Chances are good you’ll eventually need long-term care. Health conditions like arthritis, Alzheimer’s disease and other dementias are some of the most common reasons people need it. And you need a plan to pay for it. If you don’t think ahead and just assume the government will handle it, you could be left pulling from your savings or a Health Savings Account (HSA) to pay for long-term care. Not good.
How Much Does Long-Term Care Cost?
Long-term care is expensive. Like really expensive. The average American pays a whopping $172,000 for long-term care.3 And the estimated cost for care in the last five years of life is $234,000 and $367,000 for those with dementia.4
Long-term care is an important decision. Connect with a trusted pro to make sure you have the right coverage.
A semi-private nursing home stay in the United States will set you back $7,756 for just one month.5 Just one month! And if you want your privacy it rises to $8,821.6 That’s a big jump just to be able to close your door and get some peace and quiet.
How Can I Pay for Long-Term Care?
The best way to cover the increasing costs of long-term care is through long-term care insurance. Depending on your age and health conditions, it can be very affordable. You’ll have peace of mind knowing you have a solid plan in place to protect your future. Long-term care insurance is worth whatever you end up paying in monthly premiums.
Some people also assume their family or friends will handle all their long-term care needs. While your loved ones can certainly pitch in, it isn’t realistic to expect them to take on 100% of your care. They’ll need a break. And caring for an elderly person is not the same as caring for a young child. Long-term care insurance takes the burden off family members so they don’t have to handle everything.
So, how much does long-term care insurance cost? Your premium will be based on a couple different factors—your age, your marital status, your health and your family’s health history, among other things. The average 55-year-old man will pay $1,700 per year for a three-year policy that covers $164,000 in care and a daily max of $150.7 The average 55-year-old woman will pay $2,675 for the same level of coverage.8 You can also add an inflation rider that will compound the benefit as the years go by.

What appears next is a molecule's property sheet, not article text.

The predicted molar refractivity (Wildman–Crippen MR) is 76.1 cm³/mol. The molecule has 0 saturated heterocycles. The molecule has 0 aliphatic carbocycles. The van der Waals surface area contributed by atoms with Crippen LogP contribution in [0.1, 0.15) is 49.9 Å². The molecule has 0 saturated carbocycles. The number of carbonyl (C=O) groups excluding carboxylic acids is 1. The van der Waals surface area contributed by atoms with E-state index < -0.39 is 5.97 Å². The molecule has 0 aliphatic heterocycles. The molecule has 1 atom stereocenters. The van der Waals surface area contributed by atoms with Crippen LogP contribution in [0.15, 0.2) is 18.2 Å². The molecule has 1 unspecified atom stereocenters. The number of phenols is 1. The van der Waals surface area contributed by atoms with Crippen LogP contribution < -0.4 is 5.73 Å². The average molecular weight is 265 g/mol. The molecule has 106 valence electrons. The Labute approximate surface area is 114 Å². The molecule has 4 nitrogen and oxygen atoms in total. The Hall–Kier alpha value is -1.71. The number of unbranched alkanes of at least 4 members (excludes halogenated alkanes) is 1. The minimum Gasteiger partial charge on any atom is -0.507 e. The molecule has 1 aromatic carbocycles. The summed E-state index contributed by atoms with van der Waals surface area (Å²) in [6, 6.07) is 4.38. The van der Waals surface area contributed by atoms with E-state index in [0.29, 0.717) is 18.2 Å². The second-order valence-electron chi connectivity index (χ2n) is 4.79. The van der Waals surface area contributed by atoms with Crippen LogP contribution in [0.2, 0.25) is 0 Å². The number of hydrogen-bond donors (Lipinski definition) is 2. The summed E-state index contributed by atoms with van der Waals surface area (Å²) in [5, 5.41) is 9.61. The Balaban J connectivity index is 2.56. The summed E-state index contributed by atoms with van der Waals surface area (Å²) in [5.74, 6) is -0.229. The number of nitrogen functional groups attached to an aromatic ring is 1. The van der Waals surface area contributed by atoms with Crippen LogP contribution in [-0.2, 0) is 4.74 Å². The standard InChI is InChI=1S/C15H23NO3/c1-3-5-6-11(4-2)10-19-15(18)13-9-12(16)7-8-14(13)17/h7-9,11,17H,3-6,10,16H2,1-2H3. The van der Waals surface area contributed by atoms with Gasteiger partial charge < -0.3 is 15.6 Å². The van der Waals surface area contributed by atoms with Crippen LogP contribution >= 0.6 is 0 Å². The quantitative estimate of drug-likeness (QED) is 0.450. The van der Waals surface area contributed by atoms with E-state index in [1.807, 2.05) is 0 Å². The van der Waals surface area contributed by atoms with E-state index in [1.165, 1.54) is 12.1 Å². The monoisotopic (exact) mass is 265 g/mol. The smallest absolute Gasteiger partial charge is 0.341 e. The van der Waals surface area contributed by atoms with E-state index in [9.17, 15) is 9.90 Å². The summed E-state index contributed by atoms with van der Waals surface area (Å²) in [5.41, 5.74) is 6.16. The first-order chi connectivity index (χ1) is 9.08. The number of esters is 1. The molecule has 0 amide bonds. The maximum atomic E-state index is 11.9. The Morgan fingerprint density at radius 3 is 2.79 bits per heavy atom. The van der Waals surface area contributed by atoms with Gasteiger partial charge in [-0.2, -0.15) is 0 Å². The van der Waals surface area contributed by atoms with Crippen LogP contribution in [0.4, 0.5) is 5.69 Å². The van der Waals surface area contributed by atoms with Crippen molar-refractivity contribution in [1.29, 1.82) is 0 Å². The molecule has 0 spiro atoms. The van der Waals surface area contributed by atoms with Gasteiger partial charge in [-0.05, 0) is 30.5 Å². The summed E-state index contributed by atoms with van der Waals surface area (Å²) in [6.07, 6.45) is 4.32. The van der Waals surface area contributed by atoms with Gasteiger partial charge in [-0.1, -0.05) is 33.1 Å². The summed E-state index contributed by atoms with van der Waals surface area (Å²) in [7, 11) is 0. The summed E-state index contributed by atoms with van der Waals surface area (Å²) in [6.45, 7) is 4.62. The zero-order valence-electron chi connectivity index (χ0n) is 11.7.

How Can I Start Planning for Long-Term-Care?
Now that we’ve debunked the myth that Medicare covers long-term care (we’ll take on the Flat Earth myth another time), how can you start working on your long-term care plan?
First, get educated about long-term care options. You’re already doing this by learning the truth about Medicare and Medicaid. Great job!
Next, figure out which family members and friends might be able to help you when the time comes. While these conversations can be hard, it’s better to have them well before you actually need the help. And, again, make sure you’re not relying on your loved ones for 100% of your care. This is usually not realistic.
Finally, we recommend getting long-term care insurance when you turn 60 years old. The older you are, the more likely you’ll be denied coverage. Assess how much care you might need and think about what your expectations are during retirement and beyond.
Get a Plan in Place
Avoid a big mistake. Don’t assume Medicare or Medicaid will cover your long-term care. It won’t. Instead get long-term care insurance so you’ll actually be covered.
We recommend working with an experienced and trusted insurance agent like one of our Endorsed Local Providers (ELPs). They’re RamseyTrusted and can look at your unique situation to figure out what policy would best set you up for success. They’ll shop long-term care insurance plans for you and help you understand what you’re paying for.
Take control of your future and connect with an ELP today to get started.